By Scotty T Reid – The trial of former Dallas police officer Amber Guyger is underway and there seems to be some confusion on whether or not the Grand Jury that indicted her, possibly overcharged her which some fear could result in a not guilty verdict by the jury.
In 2018, Amber Guyger shot and killed Botham Jean in his apartment which was located a floor above her own apartment which was located on the 3rd floor. The five-year veteran officer claims she mistakenly entered the apartment through a door that wasn’t locked encountering Mr. Jean whom she assumed was a burglar, drew her weapon and shot and killed him.
Guyger was originally charged with manslaughter but once the case went before a Dallas grand jury, that jury escalated the charge to murder.
In the state of Texas, according to The Zendeh Del Law Firm, there are four types of criminal homicide and they are as follows:
1. Murder: You commit murder when you intentionally and knowingly take someone else’s life, or when you intend to commit an act that is clearly extremely dangerous to human life and in effect, causes death to another person. Murder is usually a felony of the first degree.
2. Capital Murder: There are different ways to commit capital murder. You commit capital murder if you kill a fireman or member of law enforcement. You commit capital murder if you intentionally kill someone while committing arson, kidnapping, robbery or burglary, terroristic threat, obstruction or retaliation, or sexual assault. Capital murder is a capital felony.
3. Manslaughter: You commit manslaughter if you “recklessly” cause the death of another person. Manslaughter is a felony of the second degree.
4. Criminally Negligent Homicide: If you are criminally negligent and you take someone else’s life, it would be considered criminally negligent homicide, which is a state jail felony. Some “accidental killings” fall into this category.
Some pundits believe that the officer was overcharged which could lead to a jury returning a not guilty verdict. On an episode of Roland Martin Unfiltered, this question was brought up and Roland Martin expressed concern that Guyger will be set free as was the case when off duty Chicago police detective Dante Servin, shot and killed Rekia Boyd in 2012.
However, Servin was never charged with murder in the Boyd case, he was charged with manslaughter and perhaps should have been charged with murder based on witness statements and the fact he had an unregistered handgun. Nonetheless, according to the New York Times,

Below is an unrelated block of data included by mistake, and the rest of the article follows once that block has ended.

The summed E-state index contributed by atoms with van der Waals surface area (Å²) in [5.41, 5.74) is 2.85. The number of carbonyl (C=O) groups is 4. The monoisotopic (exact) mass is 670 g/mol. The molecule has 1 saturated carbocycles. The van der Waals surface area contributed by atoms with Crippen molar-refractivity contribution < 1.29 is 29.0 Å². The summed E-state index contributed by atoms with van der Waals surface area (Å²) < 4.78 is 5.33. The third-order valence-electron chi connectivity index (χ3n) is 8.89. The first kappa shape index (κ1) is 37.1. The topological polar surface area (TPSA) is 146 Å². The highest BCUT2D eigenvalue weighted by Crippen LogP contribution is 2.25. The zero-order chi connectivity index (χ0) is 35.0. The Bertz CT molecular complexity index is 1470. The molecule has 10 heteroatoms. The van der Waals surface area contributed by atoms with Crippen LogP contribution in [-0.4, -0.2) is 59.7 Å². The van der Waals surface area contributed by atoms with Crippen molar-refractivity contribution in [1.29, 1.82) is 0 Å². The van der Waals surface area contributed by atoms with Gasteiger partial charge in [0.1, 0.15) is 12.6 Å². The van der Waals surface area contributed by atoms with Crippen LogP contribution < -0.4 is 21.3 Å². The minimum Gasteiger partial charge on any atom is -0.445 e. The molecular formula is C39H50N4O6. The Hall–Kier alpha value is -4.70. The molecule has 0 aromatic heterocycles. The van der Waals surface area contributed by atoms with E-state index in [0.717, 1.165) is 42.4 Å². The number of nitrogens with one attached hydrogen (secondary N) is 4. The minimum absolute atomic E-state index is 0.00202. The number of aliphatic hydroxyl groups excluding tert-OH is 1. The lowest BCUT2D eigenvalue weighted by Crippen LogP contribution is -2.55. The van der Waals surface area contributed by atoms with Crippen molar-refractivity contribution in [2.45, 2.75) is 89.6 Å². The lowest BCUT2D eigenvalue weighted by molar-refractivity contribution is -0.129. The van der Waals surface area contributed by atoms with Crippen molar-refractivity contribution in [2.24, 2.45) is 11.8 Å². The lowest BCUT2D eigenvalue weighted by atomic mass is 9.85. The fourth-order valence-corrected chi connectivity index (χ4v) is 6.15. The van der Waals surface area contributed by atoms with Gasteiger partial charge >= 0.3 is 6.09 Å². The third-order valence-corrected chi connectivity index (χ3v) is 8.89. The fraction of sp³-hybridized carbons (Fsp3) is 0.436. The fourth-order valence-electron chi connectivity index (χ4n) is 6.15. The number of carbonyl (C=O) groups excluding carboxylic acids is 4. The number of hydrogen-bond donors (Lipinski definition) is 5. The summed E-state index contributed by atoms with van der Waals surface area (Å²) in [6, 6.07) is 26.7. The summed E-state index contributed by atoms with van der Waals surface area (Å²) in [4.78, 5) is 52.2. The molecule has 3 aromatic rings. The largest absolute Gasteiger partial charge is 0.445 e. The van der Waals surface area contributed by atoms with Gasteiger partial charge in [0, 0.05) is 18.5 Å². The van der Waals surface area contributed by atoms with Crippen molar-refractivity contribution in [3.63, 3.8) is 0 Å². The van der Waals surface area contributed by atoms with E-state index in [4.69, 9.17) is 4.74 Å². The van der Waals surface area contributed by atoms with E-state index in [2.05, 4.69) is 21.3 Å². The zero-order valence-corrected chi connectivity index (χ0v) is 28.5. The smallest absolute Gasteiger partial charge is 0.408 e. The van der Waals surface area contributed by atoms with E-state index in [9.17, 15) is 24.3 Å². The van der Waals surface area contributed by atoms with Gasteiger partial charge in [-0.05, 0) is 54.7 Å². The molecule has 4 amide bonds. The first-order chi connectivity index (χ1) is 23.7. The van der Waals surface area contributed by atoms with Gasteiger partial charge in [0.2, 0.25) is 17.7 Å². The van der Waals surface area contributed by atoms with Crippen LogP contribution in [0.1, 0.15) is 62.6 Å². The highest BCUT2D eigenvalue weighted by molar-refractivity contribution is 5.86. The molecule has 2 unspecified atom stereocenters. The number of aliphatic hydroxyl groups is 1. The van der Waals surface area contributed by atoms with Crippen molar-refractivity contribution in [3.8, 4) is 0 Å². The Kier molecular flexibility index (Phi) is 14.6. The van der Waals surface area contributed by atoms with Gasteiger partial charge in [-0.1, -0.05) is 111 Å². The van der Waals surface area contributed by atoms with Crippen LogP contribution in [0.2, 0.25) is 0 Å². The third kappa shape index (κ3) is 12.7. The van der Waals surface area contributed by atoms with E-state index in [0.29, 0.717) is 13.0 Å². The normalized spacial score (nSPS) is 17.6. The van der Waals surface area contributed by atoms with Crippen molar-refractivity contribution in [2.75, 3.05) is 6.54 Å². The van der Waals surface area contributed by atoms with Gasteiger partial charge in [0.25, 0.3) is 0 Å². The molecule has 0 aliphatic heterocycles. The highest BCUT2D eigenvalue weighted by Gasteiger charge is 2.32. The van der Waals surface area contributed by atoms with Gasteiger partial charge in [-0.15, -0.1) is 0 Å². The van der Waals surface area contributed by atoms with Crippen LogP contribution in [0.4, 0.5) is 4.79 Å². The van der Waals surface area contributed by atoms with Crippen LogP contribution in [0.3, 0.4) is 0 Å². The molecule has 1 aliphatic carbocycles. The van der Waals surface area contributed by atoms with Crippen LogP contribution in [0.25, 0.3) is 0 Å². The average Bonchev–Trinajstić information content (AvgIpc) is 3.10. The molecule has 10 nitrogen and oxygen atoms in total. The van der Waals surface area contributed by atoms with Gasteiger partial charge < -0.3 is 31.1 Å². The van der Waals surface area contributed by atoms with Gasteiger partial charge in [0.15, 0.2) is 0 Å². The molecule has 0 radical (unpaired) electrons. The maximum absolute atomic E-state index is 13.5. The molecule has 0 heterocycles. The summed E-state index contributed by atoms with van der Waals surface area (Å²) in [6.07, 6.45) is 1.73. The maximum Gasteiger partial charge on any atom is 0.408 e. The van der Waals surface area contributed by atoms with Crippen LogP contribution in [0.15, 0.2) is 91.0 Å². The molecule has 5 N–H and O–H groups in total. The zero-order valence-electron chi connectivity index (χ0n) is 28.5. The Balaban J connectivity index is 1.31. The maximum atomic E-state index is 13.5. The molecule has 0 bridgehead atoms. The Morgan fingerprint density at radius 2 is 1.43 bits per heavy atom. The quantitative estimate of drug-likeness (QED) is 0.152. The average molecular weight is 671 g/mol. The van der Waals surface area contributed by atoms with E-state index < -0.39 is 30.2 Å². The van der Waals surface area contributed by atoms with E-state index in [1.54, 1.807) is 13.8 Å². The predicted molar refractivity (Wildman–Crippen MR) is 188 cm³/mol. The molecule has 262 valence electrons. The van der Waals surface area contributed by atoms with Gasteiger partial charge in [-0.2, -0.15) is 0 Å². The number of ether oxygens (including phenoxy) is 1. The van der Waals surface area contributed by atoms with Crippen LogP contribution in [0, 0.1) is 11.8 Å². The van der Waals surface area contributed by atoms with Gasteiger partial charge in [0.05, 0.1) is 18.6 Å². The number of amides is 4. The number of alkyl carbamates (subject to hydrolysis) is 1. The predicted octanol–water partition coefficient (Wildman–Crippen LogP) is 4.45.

“Judge Dennis J. Porter of Cook County Circuit Court, in a directed verdict, ruled that the state had failed to prove recklessness on the part of the officer, Dante Servin, 46, in the March 2012 shooting death of Rekia Boyd, 22. Judge Porter also cleared Mr. Servin of reckless discharge of a firearm and reckless conduct.”
The facts and circumstances of the Servin trial and the Guyger trial are entirely different as well as in addition to having occurred in two different states.
From what I’ve been able to ascertain from a couple of sources if the Dallas jury in the Guyger case doesn’t believe her actions rise to the level of murder, have the option to find her guilty of lesser charges.
Guyger, 31, is facing life in prison should a jury find her guilty of murder. If she is found not guilty of murder, she could still face lesser charges of manslaughter or criminally negligent homicide, according to The Dallas Morning News. (That she pulled the trigger and killed Jean is not in dispute.) – Time
The jury in the murder trial that began Monday will decide whether Guyger committed murder, a lesser offense such as manslaughter or criminally negligent homicide, or no crime at all. – USA Today
Today is Day 4 of the Guyger’s murder trial which is expected to last up to two weeks.